Critical reproduction of knowledge is privileged in this medium, resisting the hegemonic master-narratives that are often imposed by US/Western News media. This fits within the framework of the Digital Humanities, where sharing of knowledge in itself becomes a productive and critical activity. “The promise is in the way the digital reshapes the representation, sharing, and discussion of knowledge. We are no longer bound by the physical demands of printed books and paper journals, no longer constrained by production costs and distribution friction, no longer hampered by a top-down and unsustainable business model. And we should no longer be content to make our work public achingly slowly along ingrained routes, authors and readers alike delayed by innumerable gateways limiting knowledge production and sharing.”



On McGann (and a little bit on Weinberg)

I had some help in de-constructing the McGann text a bit as I was not familiar with the various methodologies/typologies of editing presented in “The Rationale of Hypertext”, and their significance to scholarship. So I will begin by presenting that as a background through which to discuss the direction of academic writing and our work as students and educators.

There are various types of editions, each serving a different purpose in the publishing world (See http://isites.harvard.edu/fs/docs/icb.topic453618.files/Central/editions/edition_types.html#diplomatic_edition and http://www.ualberta.ca/~sreimer/ms-course/course/editns.htm):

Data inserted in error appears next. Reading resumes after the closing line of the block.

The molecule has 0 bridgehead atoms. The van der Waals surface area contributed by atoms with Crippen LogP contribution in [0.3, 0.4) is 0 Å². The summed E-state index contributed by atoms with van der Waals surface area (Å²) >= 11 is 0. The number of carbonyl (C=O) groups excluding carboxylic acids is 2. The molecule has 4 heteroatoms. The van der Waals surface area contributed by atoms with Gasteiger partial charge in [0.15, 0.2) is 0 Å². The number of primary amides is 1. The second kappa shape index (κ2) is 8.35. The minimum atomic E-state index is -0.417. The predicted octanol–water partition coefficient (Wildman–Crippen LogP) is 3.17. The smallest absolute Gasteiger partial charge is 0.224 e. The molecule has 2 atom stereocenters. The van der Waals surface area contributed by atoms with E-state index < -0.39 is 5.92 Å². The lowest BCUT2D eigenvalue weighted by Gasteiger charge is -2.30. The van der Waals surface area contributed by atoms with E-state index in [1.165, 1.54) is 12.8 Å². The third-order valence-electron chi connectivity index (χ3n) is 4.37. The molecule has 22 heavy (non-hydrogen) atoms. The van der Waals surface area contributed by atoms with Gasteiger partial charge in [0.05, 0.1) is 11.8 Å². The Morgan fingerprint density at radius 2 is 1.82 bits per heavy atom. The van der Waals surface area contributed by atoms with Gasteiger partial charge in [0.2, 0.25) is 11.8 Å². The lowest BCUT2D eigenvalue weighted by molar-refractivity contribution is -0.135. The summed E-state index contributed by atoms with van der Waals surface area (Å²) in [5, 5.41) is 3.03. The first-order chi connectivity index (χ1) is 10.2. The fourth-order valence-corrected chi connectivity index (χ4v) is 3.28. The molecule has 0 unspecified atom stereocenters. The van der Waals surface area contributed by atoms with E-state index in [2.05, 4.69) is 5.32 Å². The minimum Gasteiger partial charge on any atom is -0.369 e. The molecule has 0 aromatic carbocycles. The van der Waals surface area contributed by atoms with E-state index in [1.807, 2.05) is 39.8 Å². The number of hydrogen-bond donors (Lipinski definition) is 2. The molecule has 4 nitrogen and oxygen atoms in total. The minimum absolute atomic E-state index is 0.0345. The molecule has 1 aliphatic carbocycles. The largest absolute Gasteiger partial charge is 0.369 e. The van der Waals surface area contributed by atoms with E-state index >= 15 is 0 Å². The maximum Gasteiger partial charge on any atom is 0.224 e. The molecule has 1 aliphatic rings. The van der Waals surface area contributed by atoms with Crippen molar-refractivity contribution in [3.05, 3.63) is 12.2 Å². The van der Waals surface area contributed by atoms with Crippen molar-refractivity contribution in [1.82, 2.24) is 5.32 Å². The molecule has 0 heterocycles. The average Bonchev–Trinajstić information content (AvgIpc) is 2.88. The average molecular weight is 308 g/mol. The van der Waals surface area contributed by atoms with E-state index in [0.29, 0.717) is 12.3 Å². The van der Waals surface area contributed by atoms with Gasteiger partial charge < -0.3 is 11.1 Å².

1. Diplomatic editions
  2. Eclectic Editions.
  3. Facsimile Editions
  4. Critical Editions.
  5. Parallel Text Editions.
  6. Hyper-text Editions.

The basic premise of these different editions is how the editor/publisher seeks to present the author’s work alongside the process of editing and alteration that it goes through over time. These different types of editions are mechanisms of reading that reflect the interest, concerns and needs of a literary readership. Or as McGann explains, “[s]cholarly editions comprise the most fundamental tools in literary studies. Their development came in response to the complexity of literary works, especially those that have evolved through a long historical process.” A critical edition for example, will try to present the most “authentic” or close edition to the author’s original intent through comparing various editions and pieces of information and collating together to present something that most resembles the author’s original work. Parallel text editions on the other hand will provide multiple versions/iterations of the work alongside one another. What McGann is most concerned with in this text is highlighting the limitations of the various types of editions embedded in codex form (books), and focusing on the capacity of the hypertextuality to subsume all the practices of the codex editions (1 through 6), and open up scholarship to more possibility than can be allowed or possible in book form. In essence, what he asserts is that hyper-text/hyper-editing is a vastly different “set of schoalrly tools” that can offer a different way of doing scholarship. In other words, he argues that the technology of the book is antiquated (in certain spheres and cases), and argues for a different type of textuality that is layered, complex, multi-modal, dynamic and responsive.